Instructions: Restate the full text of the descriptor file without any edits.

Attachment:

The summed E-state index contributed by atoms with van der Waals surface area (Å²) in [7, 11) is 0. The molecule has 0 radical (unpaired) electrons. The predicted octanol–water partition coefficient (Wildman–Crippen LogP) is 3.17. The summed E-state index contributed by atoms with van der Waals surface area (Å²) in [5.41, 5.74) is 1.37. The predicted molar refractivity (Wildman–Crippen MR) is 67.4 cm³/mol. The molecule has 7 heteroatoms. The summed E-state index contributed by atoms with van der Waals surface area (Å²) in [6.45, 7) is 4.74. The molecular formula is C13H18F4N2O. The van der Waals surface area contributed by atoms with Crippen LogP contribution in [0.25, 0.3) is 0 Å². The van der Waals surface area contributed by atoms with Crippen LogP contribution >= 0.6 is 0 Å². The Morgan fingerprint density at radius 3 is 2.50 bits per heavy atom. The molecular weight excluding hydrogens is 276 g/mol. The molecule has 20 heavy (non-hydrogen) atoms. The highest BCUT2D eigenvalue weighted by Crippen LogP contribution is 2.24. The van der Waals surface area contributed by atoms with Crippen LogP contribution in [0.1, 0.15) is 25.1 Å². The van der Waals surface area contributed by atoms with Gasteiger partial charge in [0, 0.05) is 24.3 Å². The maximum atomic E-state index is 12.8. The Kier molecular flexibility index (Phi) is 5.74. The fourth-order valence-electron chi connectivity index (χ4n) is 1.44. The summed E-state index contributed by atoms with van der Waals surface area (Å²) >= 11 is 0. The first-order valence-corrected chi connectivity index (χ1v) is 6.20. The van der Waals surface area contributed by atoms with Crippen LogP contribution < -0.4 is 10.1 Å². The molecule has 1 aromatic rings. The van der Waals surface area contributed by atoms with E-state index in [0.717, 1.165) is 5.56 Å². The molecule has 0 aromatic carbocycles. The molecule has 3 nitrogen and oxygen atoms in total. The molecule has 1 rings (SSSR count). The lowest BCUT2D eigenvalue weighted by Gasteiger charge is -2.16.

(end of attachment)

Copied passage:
The summed E-state index contributed by atoms with van der Waals surface area (Å²) in [7, 11) is 0. The molecule has 0 radical (unpaired) electrons. The predicted octanol–water partition coefficient (Wildman–Crippen LogP) is 3.17. The summed E-state index contributed by atoms with van der Waals surface area (Å²) in [5.41, 5.74) is 1.37. The predicted molar refractivity (Wildman–Crippen MR) is 67.4 cm³/mol. The molecule has 7 heteroatoms. The summed E-state index contributed by atoms with van der Waals surface area (Å²) in [6.45, 7) is 4.74. The molecular formula is C13H18F4N2O. The van der Waals surface area contributed by atoms with Crippen LogP contribution in [0.25, 0.3) is 0 Å². The van der Waals surface area contributed by atoms with Crippen LogP contribution >= 0.6 is 0 Å². The Morgan fingerprint density at radius 3 is 2.50 bits per heavy atom. The molecular weight excluding hydrogens is 276 g/mol. The molecule has 20 heavy (non-hydrogen) atoms. The highest BCUT2D eigenvalue weighted by Crippen LogP contribution is 2.24. The van der Waals surface area contributed by atoms with Crippen LogP contribution in [0.1, 0.15) is 25.1 Å². The van der Waals surface area contributed by atoms with Gasteiger partial charge in [0, 0.05) is 24.3 Å². The maximum atomic E-state index is 12.8. The Kier molecular flexibility index (Phi) is 5.74. The fourth-order valence-electron chi connectivity index (χ4n) is 1.44. The summed E-state index contributed by atoms with van der Waals surface area (Å²) >= 11 is 0. The first-order valence-corrected chi connectivity index (χ1v) is 6.20. The van der Waals surface area contributed by atoms with Crippen LogP contribution < -0.4 is 10.1 Å². The molecule has 1 aromatic rings. The van der Waals surface area contributed by atoms with E-state index in [0.717, 1.165) is 5.56 Å². The molecule has 0 aromatic carbocycles. The molecule has 3 nitrogen and oxygen atoms in total. The molecule has 1 rings (SSSR count). The lowest BCUT2D eigenvalue weighted by Gasteiger charge is -2.16.